Star gazing is a challenge in Alberta’s Industrial Heartland.
The plethora of refineries and factories lights up the night sky like clusters of nesting UFOs.
The Heartland, just northeast of Edmonton, is North America’s third-largest processing centre for the petroleum, petrochemical and chemical industries, overshadowed only by Chicago and the Gulf Coast (which stretches from Texas to Florida).
As the pendulum swings from light oil to heavy bitumen coming out of the Athabasca oilsands 450 kilometres to its north, the Heartland is expanding to meet the new refining and hydrogen-adding needs.
The Heartland, a separate global marketing identity since 1999, includes parts of Strathcona County, Sturgeon County, Lamont County and the City of Fort Saskatchewan and covers about 194 square kilometres.
The location originally attracted petrochemical investment back in 1958 and now boasts more than 30 companies (including Sherritt International, Dow Chemical, Chevron and Imperial Oil) with more than $11 billion in processing facilities.
The proximity to a large, skilled workforce and the natural resources necessary for the industry ensure the region’s long-term viability.
Huge salt caverns lie deep in the ground and are mined for use in chemicals such as caustics, chlorine and sodium chlorate.
Once emptied, the caverns turn into valuable natural gas storage facilities, adding industrial value to the geography of the area.
Currently shaking up the scenery in the Heartland is Shell’s $1.7-billion Scotford Upgrader being built alongside the Scotford Refinery. The upgrader will provide feedstock for the refinery, which itself is undergoing $450 million in modifications.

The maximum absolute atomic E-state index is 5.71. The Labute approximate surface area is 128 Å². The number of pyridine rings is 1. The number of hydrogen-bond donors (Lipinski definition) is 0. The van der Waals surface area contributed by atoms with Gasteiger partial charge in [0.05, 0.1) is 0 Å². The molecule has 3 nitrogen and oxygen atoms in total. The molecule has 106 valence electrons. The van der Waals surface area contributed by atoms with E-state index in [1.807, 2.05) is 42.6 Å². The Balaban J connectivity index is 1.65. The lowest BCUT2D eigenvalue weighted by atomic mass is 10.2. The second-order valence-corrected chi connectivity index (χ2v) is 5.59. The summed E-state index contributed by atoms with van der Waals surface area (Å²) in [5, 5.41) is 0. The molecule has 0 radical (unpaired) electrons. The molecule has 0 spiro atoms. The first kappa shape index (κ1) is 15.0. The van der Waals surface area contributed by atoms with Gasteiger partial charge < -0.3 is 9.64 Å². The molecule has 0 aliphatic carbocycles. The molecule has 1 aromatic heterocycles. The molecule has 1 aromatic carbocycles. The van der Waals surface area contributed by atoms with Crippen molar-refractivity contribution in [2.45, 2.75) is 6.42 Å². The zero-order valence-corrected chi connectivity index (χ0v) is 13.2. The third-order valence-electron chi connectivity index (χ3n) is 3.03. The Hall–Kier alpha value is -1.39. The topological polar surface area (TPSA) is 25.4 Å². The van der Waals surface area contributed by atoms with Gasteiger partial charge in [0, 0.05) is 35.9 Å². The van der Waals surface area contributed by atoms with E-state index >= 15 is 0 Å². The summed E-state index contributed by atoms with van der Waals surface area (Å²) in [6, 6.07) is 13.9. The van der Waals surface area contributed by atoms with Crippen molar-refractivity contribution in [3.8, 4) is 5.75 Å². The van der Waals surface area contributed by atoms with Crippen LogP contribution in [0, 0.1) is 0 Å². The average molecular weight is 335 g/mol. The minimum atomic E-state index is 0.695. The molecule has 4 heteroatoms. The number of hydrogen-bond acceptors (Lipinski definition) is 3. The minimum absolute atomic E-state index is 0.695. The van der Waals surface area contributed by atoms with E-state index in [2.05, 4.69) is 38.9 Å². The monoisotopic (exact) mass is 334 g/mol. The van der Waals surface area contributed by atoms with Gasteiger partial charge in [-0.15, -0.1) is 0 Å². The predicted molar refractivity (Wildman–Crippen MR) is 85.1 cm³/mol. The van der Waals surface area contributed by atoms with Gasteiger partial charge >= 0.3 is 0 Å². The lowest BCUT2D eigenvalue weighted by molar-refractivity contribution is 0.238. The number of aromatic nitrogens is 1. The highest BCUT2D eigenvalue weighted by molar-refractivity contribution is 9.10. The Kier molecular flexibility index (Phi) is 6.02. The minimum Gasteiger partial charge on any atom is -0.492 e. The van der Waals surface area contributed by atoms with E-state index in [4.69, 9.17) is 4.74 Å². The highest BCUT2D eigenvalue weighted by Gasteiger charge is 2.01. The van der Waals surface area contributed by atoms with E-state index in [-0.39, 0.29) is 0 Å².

The massive project, which will be fed bitumen straight from the oilsands via the newly constructed Corridor Pipeline, is a catalyst to growth throughout the region.
About a year-and- a-half ago, a developer took interest in Fort Saskatchewan and built 100 residential rental units.
It was the first major rental development for more than 20 years in a market that has been sitting at close to zero vacancy for more than a decade.
The units hit the market and were absorbed almost immediately – confirming the desperate need. But it took the upgrader, with its need for 6,000 construction workers, to give developers the security they were looking for.
Another 100 units are in the plans for later this year and will include an elevator to cater to the demand in the senior market.
Terry Stacey, director of economic development in Fort Saskatchewan, says alongside the flurry of local activity, the boom in Fort McMurray is helping sell houses in her community. It is becoming commonplace for workers to settle their families near Edmonton and then commute to the northern worksites and camps.
The city’s light industrial park has also been enhanced with new service and supply companies, highlighting the contrasting priorities of Fort Saskatchewan.
While the oil and gas industry is driving the economy, “we’ve always prided ourselves in being a very friendly, family-oriented community,” says Stacey, adding that once people station themselves in her city, the hope is they will fall in love with it and stay even when the upgrader is completed later this year.
Assisting the city in that quest is the choreographed nature of major refinery projects.
Thanks to a shortage of skilled tradespeople throughout the oil and gas industry in Alberta, companies have been forced to time construction and major maintenance around each other. In Strathcona County, Petro-Canada and Esso are waiting in line to construct facilities necessary to convert heavy oil.